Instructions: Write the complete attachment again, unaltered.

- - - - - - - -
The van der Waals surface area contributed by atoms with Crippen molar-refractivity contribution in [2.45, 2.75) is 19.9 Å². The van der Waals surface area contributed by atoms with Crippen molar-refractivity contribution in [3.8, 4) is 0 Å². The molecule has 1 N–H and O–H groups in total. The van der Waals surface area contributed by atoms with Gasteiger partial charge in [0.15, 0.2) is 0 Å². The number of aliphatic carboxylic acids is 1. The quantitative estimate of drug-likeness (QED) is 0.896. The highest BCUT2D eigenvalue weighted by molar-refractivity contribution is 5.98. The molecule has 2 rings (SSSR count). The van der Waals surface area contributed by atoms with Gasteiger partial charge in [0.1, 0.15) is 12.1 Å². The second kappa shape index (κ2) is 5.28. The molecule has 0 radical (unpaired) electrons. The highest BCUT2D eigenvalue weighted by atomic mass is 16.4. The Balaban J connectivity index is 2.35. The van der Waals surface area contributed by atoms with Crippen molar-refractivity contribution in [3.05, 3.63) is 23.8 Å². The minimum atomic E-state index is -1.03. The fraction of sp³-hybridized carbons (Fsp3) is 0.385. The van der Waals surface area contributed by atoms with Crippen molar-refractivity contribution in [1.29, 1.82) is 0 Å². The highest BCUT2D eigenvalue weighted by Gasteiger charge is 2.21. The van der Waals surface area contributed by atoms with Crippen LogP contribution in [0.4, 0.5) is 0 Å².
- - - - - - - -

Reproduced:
The van der Waals surface area contributed by atoms with Crippen molar-refractivity contribution in [2.45, 2.75) is 19.9 Å². The van der Waals surface area contributed by atoms with Crippen molar-refractivity contribution in [3.8, 4) is 0 Å². The molecule has 1 N–H and O–H groups in total. The van der Waals surface area contributed by atoms with Gasteiger partial charge in [0.15, 0.2) is 0 Å². The number of aliphatic carboxylic acids is 1. The quantitative estimate of drug-likeness (QED) is 0.896. The highest BCUT2D eigenvalue weighted by molar-refractivity contribution is 5.98. The molecule has 2 rings (SSSR count). The van der Waals surface area contributed by atoms with Gasteiger partial charge in [0.1, 0.15) is 12.1 Å². The second kappa shape index (κ2) is 5.28. The molecule has 0 radical (unpaired) electrons. The highest BCUT2D eigenvalue weighted by atomic mass is 16.4. The Balaban J connectivity index is 2.35. The van der Waals surface area contributed by atoms with Crippen molar-refractivity contribution in [3.05, 3.63) is 23.8 Å². The minimum atomic E-state index is -1.03. The fraction of sp³-hybridized carbons (Fsp3) is 0.385. The van der Waals surface area contributed by atoms with Crippen molar-refractivity contribution in [1.29, 1.82) is 0 Å². The highest BCUT2D eigenvalue weighted by Gasteiger charge is 2.21. The van der Waals surface area contributed by atoms with Crippen LogP contribution in [0.4, 0.5) is 0 Å².